Home » ARTSY FARTSY » JEAN SHEPHERD Kid Story–more Picnic & (128) ARTSY Variations on a Theme

JEAN SHEPHERD Kid Story–more Picnic & (128) ARTSY Variations on a Theme


I said, “A picnic!  What do you mean a picnic?  At night?”

“Yep, they say there’s a picnic down at the forest preserve.  Let’s go.”

So I got my bike out of the garage and got out on the road behind Schwartz and Flick and Bruner, peddling off into that fantastic maw—through this enormous, swirling cloud of mosquitoes, dripping sweat behind us as we went, heading to the forest preserve.  The first time I ever went to a picnic that began at night.

We arrived at the preserve and there was just a great big banner across the front, and it had a symbol on it.  No letters at all.  We drifted down the gravel road.  And there was a kind of excitement—Oh, a picnic at night!  It was a quiet picnic.  There was no band playing.  In every picnic we went to there was some kind of a cockamamie band.  Either it was the Greek-American accordion players or a Dixie band—they always had Dixie bands.  Once in a while some of them would show up with a bunch of guys playing little round things—that was the Croatian-Americans.  They had these black suspenders and puffy sleeves.  But this picnic had no band at all.  Nothing.

Through the woods we could see some lights ahead of us.  Orange lights bobbing up and down.  And then we saw.  Are you ready, friends?  Are you really ready?  I couldn’t believe it.  There in front of us was a whole strange, shifting mass of people like some mirage.  There were big ones and little ones maybe a foot high or three feet high.  There were some big, tall, skinny ones.  But they all looked alike.  Great crowd of them moving past a long table that had food on it.  They had potato salad and it looked like boiled hot dogs.  We would not stay long enough to find out.

I said to Schwartz, “What the heck is that, Schwartz?”

Schwartz said, “It’s a picnic.”

Flick said, “Yeah, come on, let’s get some.  Flick was the dildock of the crowd.  He was always ready to go.  If tarantulas were having a picnic, he’d be there.  He didn’t care.”

And Bruner said, “Aaaaa, I’m scared!”

I said, “What is it?”

Schwartz said, “It’s the Ku Klux Klan!”

We were at the yearly picnic of the Ku Klux Klan.  The KKK.  Have you ever seen a crowd of Ku Klux Klanners moving around in the woods with their capes and robes and those long pointed hoods with the two little black eyes?  With the big cross on the chest?




In music, variations can be thought of as repetitions of a theme

with one or more musical aspects changed, either slightly or drastically.

Over the years I’ve found that I especially respond to variations on a theme in art, humor, and other areas. My understanding is that it was rather popular in music of the 17th century. Beethoven and Brahms were enamored of the idea. In the 20th century, Maurice Ravel “had long toyed with the idea of building a composition from a single theme which would grow simply through harmonic and instrumental ingenuity.” First performed in 1928, his “Bolero” is widely known for its obsessive repetition.  (However, the extraordinary ice dancing in the 1984 Olympics by Jayne Torvill and Christopher Dean, using five-and-a-half minutes of “Bolero,” doesn’t do skating variations at all, but performs continuously different and elegant moves.)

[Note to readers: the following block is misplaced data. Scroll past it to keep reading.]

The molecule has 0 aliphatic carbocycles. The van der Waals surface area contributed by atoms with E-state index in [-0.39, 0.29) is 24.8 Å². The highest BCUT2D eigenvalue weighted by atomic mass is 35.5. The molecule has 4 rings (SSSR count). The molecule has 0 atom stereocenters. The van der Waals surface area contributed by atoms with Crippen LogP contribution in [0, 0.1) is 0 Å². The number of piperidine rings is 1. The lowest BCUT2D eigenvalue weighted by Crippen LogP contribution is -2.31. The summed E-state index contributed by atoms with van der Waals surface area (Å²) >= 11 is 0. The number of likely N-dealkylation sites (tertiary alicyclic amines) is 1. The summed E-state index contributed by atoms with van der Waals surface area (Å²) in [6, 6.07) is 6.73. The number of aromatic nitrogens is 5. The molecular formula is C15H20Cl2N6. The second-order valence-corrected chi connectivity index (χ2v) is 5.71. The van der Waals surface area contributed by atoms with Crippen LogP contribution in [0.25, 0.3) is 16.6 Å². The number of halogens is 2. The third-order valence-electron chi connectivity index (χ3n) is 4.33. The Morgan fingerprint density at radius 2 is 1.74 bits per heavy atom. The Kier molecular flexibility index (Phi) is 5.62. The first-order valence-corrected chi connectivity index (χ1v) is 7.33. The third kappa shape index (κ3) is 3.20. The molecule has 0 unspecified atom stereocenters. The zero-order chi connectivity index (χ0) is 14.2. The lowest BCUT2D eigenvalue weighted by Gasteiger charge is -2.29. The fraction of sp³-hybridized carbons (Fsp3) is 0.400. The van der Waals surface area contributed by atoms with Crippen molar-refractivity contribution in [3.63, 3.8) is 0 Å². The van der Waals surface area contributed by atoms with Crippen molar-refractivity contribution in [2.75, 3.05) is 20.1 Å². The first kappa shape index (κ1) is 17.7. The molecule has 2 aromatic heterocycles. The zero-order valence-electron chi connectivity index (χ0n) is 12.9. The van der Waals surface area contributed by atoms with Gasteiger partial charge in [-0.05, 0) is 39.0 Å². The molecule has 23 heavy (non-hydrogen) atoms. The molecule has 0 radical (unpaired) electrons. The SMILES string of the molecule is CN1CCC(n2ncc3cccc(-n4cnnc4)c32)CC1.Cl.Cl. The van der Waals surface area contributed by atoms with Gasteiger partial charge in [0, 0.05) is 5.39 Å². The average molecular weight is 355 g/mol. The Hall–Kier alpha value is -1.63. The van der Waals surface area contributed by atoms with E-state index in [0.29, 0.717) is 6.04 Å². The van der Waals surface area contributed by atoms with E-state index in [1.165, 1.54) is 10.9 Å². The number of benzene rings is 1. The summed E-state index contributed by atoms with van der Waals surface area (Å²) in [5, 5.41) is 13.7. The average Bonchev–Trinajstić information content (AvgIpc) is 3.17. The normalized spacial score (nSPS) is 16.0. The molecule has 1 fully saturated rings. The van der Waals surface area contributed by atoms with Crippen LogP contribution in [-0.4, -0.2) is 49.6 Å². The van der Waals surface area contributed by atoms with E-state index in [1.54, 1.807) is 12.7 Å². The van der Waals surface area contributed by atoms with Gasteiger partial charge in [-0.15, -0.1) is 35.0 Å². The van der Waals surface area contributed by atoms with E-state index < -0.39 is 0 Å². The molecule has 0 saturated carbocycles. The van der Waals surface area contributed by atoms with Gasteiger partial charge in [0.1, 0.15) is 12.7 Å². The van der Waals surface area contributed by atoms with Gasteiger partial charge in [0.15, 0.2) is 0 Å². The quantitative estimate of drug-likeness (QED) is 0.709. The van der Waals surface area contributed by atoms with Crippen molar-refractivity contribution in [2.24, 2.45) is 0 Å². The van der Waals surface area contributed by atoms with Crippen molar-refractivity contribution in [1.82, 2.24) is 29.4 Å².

Hokusai, my favorite Japanese woodblock-print artist, was obsessed by Mount Fuji as a religious focus, and, in 1831, portrayed it in his color print series, “36 Views of Mt. Fuji” (contains 46, not 36 images), and in 1834 produced the three-volume monochromatic book set in black, white, and grays, “A Hundred Views of Mount Fuji.”

Best-known color prints from “36 Views” and

two double-page and two single-page images from “100 Views.”

In Japanese netsuke, I discovered that the portrayal of the shi shi dog has been done in a wide variety of forms, and has become one of my favorite examples of variations on a theme.

My shi shi netsuke, displayed in sand,

including ivory from 18th, 19th, and 20th century.

Also some loose-leaf pages with photos of a few variations.

Picasso, among his obsessions, created many images of the Artist and his Model and Artist with Created Work, especially in color, and in his 1930s series of  etchings for Vollard.

An oil, and a crayon image. In the oil on the left,

I like the way he simultaneously depict the model posing,

and as the painted image on the canvas.

Two etchings in the Vollard series.

Some humorists and cartoonists I enjoy also delight in variations on a theme. I especially remember the cartoons of Sam Cobean, who was very popular in the 1940s and early 1950s. Best known are his variations showing the thought balloon above the head of someone who is imagining the person he is viewing (usually imagined naked).


The New York Times of August 11, 2017, in its arts section, has a short piece on Van Gogh’s sunflower paintings. They provide a short, additional “variation.” (Note that the first and last renditions shown are very similar, and the second, third, and fourth are very similar to each other.) For me, his sunflowers are metaphors for a larger obsession Van Gogh had with the sun itself–its intense brightness, color, heat, fire (the flowers’ petals are flamelike), and life-giving power itself. I show part of the article, plus my favorite Van Gogh depicting the sun.



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